Day of Prayer for Refugees and Migrants

WelCom June 2019: Te Rā Karakia mō te Hunga Rerenga Rāhui me te Hunga Manene Sunday, 23 June 2019 | Rātapu, 23 o Hune 2019 Helping new families in our communities…

WelCom June 2019:

Te Rā Karakia mō te Hunga Rerenga Rāhui me te Hunga Manene
Sunday, 23 June 2019 | Rātapu, 23 o Hune 2019

Helping new families in our communities

Dave Olivier

Day of Prayer for Refugees and Migrants Archdiocese of Wellington

Volunteers helping to set up new homes in Wellington for former refugee families. Photo: Supplied

One of the main areas in which Catholic Social Services in Tory St Wellington are blessed to have received support from many parishes and schools, is helping us gather donations towards setting up homes for former refugees settling into the Wellington region. We have recently settled the second out of six intakes for the year and are most grateful for the support.

Another side of our work is the counselling and social work we provide to support former refugees settling in Wellington and much needed help for them to engage with the New Zealand system.

Where this work is most gratifying for our team is we are on the only agency in Wellington that provides counselling and social work services with the use of interpreters. Part of the reason why other agencies don’t provide this service and therefore refer to us is the cost of the interpreters.

Cardinal John Dew has asked for us to continue with this work and service – a duty we perform with great humility. The costs for providing interpreters remains a constant fundraising challenge for us and we never seem to have enough, but we are determined to provide this key to open doors for our clients in the future.

The use of interpreters allows us to break the cycle of family isolation, relieve their stress by helping them engage with schools, WINZ, housing services and other services to get the assistance they need to settle in our country and have the best possible opportunity to do so until they have mastered English.

If you have ever been in a foreign country where there is little or no English spoken you will appreciate and empathise with this plight.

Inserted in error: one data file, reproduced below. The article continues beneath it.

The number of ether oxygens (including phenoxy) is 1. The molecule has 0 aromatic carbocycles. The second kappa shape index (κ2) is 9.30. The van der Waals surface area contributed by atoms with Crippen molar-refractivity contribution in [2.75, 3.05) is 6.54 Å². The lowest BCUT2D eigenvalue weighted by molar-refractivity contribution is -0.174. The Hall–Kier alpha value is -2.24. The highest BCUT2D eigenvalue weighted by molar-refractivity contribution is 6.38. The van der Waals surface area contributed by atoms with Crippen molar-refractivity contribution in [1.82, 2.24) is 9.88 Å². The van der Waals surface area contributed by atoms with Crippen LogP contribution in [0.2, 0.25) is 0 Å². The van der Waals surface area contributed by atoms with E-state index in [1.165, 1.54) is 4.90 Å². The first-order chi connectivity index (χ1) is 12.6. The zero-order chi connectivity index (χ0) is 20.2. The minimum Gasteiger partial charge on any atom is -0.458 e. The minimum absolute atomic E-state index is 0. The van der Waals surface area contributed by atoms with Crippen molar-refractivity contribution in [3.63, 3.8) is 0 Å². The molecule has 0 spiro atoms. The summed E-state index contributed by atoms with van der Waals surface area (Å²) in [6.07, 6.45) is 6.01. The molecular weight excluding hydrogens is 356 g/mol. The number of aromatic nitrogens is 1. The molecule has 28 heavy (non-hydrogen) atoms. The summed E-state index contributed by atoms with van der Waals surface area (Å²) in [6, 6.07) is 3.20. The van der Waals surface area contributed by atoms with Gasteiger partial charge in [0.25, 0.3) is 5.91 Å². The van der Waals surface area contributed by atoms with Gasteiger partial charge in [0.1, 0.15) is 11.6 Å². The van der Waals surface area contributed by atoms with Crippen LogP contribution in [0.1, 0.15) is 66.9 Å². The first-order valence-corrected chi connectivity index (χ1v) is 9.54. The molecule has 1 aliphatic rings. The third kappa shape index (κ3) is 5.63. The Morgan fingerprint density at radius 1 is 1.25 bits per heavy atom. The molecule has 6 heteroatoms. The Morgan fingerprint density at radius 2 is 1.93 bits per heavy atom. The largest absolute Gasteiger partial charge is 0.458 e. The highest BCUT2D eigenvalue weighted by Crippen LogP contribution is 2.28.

Many thanks to those who have supported us in this work through the Care Appeal and The Catholic Social Services 1000 Club.

This is just one example of the many different facets of the work we do on behalf of the Cardinal and the Archdiocese to support those on the peripheries.

‘Go you are Sent’.

Dave Olivier is Director Catholic Social Services, Wellington.

Community, Solidarity, Encounter

Day of Prayer for Refugees and Migrants Archdiocese of Wellington

Mosaic featuring Naritas. Image: Stefano Maria Girardi

Every year the New Zealand Catholic Bishops set aside a Day of Prayer for Refugees and Migrants on a Sunday close to World Refugee Day 20 June. This year the prayer day is Sunday 23 June – the Feast of Corpus Christi. It is an opportunity to pray for refugees and migrants everywhere and to connect with some of the challenges they face.

To help support parishes welcome former refugees and migrants into communities, Caritas Aotearoa New Zealand has produced a set of materials on ‘community, solidarity and encounter’.

The resources also support Caritas Internationalis’ Share the Journey campaign ‘The future is made of us, let’s share the journey’. This campaign, launched in 2017, calls for action to create more inclusive communities, for example a shared meal with former refugees and migrants, a global solidarity walk, and exploring cultures through art.

Caritas Aotearoa New Zealand’s materials this year include a mosaic from Caritas Internationalis. It features Nasrin, 21, who works with Rohingya children as part of Caritas Bangladesh’s efforts to provide safe spaces. It also features hundreds of photos of migrants and refugees, world leaders, business leaders and Caritas staff. The message is that while we are all very different, we are part of one humanity.

The mosaic is inspired by Pope Francis’ surprise TED Talk in 2017, titled ‘The Future You’ in which he spoke about power, interaction and the future. He said, ‘…the future is, most of all, in the hands of those people who recognise the other as a YOU and themselves as part of an US. We all need each other’.

Caritas Aotearoa New Zealand has welcomed an evaluation report on Community Organisation Refugee Sponsorship, released 14 May, by MBIE.

The government approved the CORS programme as a pilot scheme in June 2016. It has been piloted since 2017–18 for admission for up to 25 refugees. Last year, four community organisations were approved as sponsors and welcomed six families of 24 people to New Zealand.

The Catholic community were successful applicants to be community sponsors. Caritas is the umbrella organisation for a partnership that includes the Catholic Diocese of Hamilton, the Equestrian Order of the Holy Sepulchre of Jerusalem of NZ, the St Addai’s Chaldean community and the Babylon Chaldean Society of Hamilton.

Julianne Hickey, Caritas Director, said ‘the report shows the pilot has provided an opportunity for community organisations to actively support refugee settlement and build welcoming communities. There is a lot of interest in community sponsorship as a pathway to welcome refugees, especially after the success of similar schemes in Canada and the UK.

‘Caritas will be working with our partners, other community sponsors, MBIE and Immigration New Zealand to continue developing a CORS pathway that will welcome, promote, protect and integrate former refugees into our communities.’